As Fred Wilson outlined in a postalready ten years old, such a strategy is fine for VC teams investing at a later stage: they get their money back and change, in line with the “lower risk/lower returns” principle.
For early-stage VCs though, who promised at least 25-30% IRR to their own investors (LPs), the best way to succeed is investment productivity.
Given that half the portfolio will burn to ashes (strikeouts), and a good chunk will make 3-4x the money invested (second- or third-base hit), a couple of bets need to return the entire fund 1x or 2x (home run).
Slugging Percentage Should Be The Focus
VC firms can’t reach those kinds of returns by playing it safe.
Limited both in time and capital, investors therefore need to carefully pick which startups they invest in.
Just like Hall of Fame hitters, the top venture capitalists are patient enough to let a good – but not great – investment opportunity pass by.
They want to make sure they have enough time and capital to commit to a potential home run.
In baseball, the statistic that best captures the ability to take risks that pay off is called slugging percentage.
It is calculated by multiplying the number of base positions by that position, and dividing the total by the number of times the hitter was at bat.
The mathematical formula is:
What the slugging percentage captures is, therefore, the players’ hitting efficiency: when they hit, they hit big.
A high slugging percentage requires more than just hitting mastery. The key qualities are patience, the willingness to take huge risks, and the capacity to absorb strikeouts.
These qualities don’t come naturally to venture capitalists, who often feel they need to invest as much as they can to tip the probability scale in their favour.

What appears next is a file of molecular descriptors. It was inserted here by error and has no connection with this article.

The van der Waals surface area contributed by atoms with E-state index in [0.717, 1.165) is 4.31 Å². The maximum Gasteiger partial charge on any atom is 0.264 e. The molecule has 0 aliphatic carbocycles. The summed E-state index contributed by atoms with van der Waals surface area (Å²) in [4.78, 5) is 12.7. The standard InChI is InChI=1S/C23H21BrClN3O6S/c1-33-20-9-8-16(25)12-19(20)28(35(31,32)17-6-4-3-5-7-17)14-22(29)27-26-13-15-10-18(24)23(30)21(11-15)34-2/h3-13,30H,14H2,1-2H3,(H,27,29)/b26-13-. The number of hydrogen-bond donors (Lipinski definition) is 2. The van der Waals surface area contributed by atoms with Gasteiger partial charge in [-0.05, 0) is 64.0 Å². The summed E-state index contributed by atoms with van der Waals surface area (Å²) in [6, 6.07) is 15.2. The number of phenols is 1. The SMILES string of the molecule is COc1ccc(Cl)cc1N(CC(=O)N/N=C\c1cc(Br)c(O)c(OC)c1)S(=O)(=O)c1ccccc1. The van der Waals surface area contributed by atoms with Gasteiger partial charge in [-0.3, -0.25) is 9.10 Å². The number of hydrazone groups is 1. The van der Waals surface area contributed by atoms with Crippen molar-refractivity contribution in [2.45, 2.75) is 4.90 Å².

In an industry where losing money is part of the job, many believe they should go for quantity over quality.
But not experienced venture capitalists.
US venture capitalist Jules Maltzcompares the experienced hitter, who carefully studies the opposing pitcher’s style to win an edge, to the experienced investor, who becomes knowledgeable about a market’s trends and dynamics before investing in it.
The Best Investment Strategy
If you are still not convinced that holding off until you make a big play is the right strategy, take a look at the table below.
We analyzed a variety of statistics for the five MLB players with the highest number of strikeouts.
Two of them are Hall of Famers, two more have at least one MVP title.
Make no mistake: these are star players.
Interestingly, although their batting averages are less than impressive (two of them are not even in the top 1,000 players ranking), their slugging percentages are among the best.
They are all in the top 150, three of them even in the top 50.
What this analysis shows is that the willingness to make big bets pays off over the long term, even though you hit less than others.
For VCs, this is probably similar to having less Techcrunch articles citing your name.
Where “a” is the number of times an investment makes a 1x return, “b” the same number for 2x return, etc.
Such an approach should normalize for luck and expose the playing-it-safe approaches.
Oh, and if you like baseball and statistics, watch Money Ballone more time! It will remind you that what matters in baseball is going beyond the obvious and getting together a team that plays well together.
Just like in venture capital.
👉 Our online course “What Is (Really) Venture Capital?” is coming up! You can register to beta-test it for free here.
(1) Diehard baseball fans will object that “at bat” is not the same as “at plate”. They are right, and the difference is explained here.